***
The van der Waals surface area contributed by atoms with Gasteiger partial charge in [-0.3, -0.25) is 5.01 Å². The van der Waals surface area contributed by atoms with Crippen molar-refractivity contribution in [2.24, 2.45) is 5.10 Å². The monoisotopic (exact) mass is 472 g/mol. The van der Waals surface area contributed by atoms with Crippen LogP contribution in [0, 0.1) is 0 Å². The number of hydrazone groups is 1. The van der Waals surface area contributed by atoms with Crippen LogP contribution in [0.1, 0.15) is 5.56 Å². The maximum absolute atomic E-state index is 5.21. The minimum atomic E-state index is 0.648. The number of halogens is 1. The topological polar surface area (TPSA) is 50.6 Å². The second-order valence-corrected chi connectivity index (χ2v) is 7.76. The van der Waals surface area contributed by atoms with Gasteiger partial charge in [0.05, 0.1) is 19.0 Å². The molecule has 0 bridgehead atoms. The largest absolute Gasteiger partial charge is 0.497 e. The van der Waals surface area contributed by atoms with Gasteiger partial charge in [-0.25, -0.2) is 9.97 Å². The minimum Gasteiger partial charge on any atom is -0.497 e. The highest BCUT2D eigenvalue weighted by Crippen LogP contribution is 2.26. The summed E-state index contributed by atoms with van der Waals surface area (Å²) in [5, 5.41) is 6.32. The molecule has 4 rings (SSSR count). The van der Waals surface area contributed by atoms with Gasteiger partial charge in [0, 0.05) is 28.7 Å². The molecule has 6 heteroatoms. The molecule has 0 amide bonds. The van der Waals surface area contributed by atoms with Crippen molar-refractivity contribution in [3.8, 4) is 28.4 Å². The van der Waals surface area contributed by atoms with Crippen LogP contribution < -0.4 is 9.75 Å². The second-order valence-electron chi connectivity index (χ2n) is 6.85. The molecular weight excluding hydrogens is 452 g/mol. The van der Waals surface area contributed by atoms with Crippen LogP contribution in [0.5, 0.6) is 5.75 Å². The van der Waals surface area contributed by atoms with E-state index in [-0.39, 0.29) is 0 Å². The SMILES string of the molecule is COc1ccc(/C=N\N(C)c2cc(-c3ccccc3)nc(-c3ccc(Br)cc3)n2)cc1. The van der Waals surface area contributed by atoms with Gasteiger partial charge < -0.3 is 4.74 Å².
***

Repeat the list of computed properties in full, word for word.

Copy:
The van der Waals surface area contributed by atoms with Gasteiger partial charge in [-0.3, -0.25) is 5.01 Å². The van der Waals surface area contributed by atoms with Crippen molar-refractivity contribution in [2.24, 2.45) is 5.10 Å². The monoisotopic (exact) mass is 472 g/mol. The van der Waals surface area contributed by atoms with Crippen LogP contribution in [0, 0.1) is 0 Å². The number of hydrazone groups is 1. The van der Waals surface area contributed by atoms with Crippen LogP contribution in [0.1, 0.15) is 5.56 Å². The maximum absolute atomic E-state index is 5.21. The minimum atomic E-state index is 0.648. The number of halogens is 1. The topological polar surface area (TPSA) is 50.6 Å². The second-order valence-corrected chi connectivity index (χ2v) is 7.76. The van der Waals surface area contributed by atoms with Gasteiger partial charge in [0.05, 0.1) is 19.0 Å². The molecule has 0 bridgehead atoms. The largest absolute Gasteiger partial charge is 0.497 e. The van der Waals surface area contributed by atoms with Gasteiger partial charge in [-0.25, -0.2) is 9.97 Å². The minimum Gasteiger partial charge on any atom is -0.497 e. The highest BCUT2D eigenvalue weighted by Crippen LogP contribution is 2.26. The summed E-state index contributed by atoms with van der Waals surface area (Å²) in [5, 5.41) is 6.32. The molecule has 4 rings (SSSR count). The van der Waals surface area contributed by atoms with Gasteiger partial charge in [0, 0.05) is 28.7 Å². The molecule has 6 heteroatoms. The molecule has 0 amide bonds. The van der Waals surface area contributed by atoms with Crippen molar-refractivity contribution in [3.8, 4) is 28.4 Å². The van der Waals surface area contributed by atoms with Crippen LogP contribution < -0.4 is 9.75 Å². The second-order valence-electron chi connectivity index (χ2n) is 6.85. The molecular weight excluding hydrogens is 452 g/mol. The van der Waals surface area contributed by atoms with Crippen LogP contribution in [0.5, 0.6) is 5.75 Å². The van der Waals surface area contributed by atoms with E-state index in [-0.39, 0.29) is 0 Å². The SMILES string of the molecule is COc1ccc(/C=N\N(C)c2cc(-c3ccccc3)nc(-c3ccc(Br)cc3)n2)cc1. The van der Waals surface area contributed by atoms with Gasteiger partial charge < -0.3 is 4.74 Å².